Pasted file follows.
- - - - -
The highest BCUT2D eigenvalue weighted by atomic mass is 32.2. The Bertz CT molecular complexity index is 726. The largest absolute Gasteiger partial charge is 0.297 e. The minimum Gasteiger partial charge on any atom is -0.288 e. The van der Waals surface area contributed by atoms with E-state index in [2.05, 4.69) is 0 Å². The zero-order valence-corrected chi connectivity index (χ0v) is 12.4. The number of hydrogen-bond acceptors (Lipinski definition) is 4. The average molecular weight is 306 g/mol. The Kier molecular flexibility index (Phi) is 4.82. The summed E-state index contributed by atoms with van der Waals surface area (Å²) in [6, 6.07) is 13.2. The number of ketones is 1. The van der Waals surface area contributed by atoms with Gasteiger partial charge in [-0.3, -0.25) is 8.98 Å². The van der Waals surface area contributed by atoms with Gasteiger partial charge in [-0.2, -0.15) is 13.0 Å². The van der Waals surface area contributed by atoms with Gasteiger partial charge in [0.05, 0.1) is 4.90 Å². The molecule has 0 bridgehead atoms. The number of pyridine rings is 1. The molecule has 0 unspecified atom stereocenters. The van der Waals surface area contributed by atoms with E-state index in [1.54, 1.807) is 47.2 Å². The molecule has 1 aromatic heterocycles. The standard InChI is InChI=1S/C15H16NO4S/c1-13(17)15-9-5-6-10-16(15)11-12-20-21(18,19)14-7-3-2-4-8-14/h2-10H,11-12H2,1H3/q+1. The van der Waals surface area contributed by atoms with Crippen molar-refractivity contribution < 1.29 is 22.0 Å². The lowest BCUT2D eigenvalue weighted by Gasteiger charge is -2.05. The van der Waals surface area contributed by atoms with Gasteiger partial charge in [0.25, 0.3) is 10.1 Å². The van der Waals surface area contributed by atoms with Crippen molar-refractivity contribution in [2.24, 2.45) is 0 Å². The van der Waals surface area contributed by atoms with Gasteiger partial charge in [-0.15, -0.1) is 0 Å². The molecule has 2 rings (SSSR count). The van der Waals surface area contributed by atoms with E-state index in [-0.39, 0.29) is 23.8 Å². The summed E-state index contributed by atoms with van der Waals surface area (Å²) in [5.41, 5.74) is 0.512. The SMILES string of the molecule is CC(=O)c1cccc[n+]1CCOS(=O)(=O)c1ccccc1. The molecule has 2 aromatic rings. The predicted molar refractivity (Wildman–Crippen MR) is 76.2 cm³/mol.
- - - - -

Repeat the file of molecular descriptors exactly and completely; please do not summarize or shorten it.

The highest BCUT2D eigenvalue weighted by atomic mass is 32.2. The Bertz CT molecular complexity index is 726. The largest absolute Gasteiger partial charge is 0.297 e. The minimum Gasteiger partial charge on any atom is -0.288 e. The van der Waals surface area contributed by atoms with E-state index in [2.05, 4.69) is 0 Å². The zero-order valence-corrected chi connectivity index (χ0v) is 12.4. The number of hydrogen-bond acceptors (Lipinski definition) is 4. The average molecular weight is 306 g/mol. The Kier molecular flexibility index (Phi) is 4.82. The summed E-state index contributed by atoms with van der Waals surface area (Å²) in [6, 6.07) is 13.2. The number of ketones is 1. The van der Waals surface area contributed by atoms with Gasteiger partial charge in [-0.3, -0.25) is 8.98 Å². The van der Waals surface area contributed by atoms with Gasteiger partial charge in [-0.2, -0.15) is 13.0 Å². The van der Waals surface area contributed by atoms with Gasteiger partial charge in [0.05, 0.1) is 4.90 Å². The molecule has 0 bridgehead atoms. The number of pyridine rings is 1. The molecule has 0 unspecified atom stereocenters. The van der Waals surface area contributed by atoms with E-state index in [1.54, 1.807) is 47.2 Å². The molecule has 1 aromatic heterocycles. The standard InChI is InChI=1S/C15H16NO4S/c1-13(17)15-9-5-6-10-16(15)11-12-20-21(18,19)14-7-3-2-4-8-14/h2-10H,11-12H2,1H3/q+1. The van der Waals surface area contributed by atoms with Crippen molar-refractivity contribution < 1.29 is 22.0 Å². The lowest BCUT2D eigenvalue weighted by Gasteiger charge is -2.05. The van der Waals surface area contributed by atoms with Gasteiger partial charge in [0.25, 0.3) is 10.1 Å². The van der Waals surface area contributed by atoms with Crippen molar-refractivity contribution in [2.24, 2.45) is 0 Å². The van der Waals surface area contributed by atoms with Gasteiger partial charge in [-0.15, -0.1) is 0 Å². The molecule has 2 rings (SSSR count). The van der Waals surface area contributed by atoms with E-state index in [-0.39, 0.29) is 23.8 Å². The summed E-state index contributed by atoms with van der Waals surface area (Å²) in [5.41, 5.74) is 0.512. The SMILES string of the molecule is CC(=O)c1cccc[n+]1CCOS(=O)(=O)c1ccccc1. The molecule has 2 aromatic rings. The predicted molar refractivity (Wildman–Crippen MR) is 76.2 cm³/mol.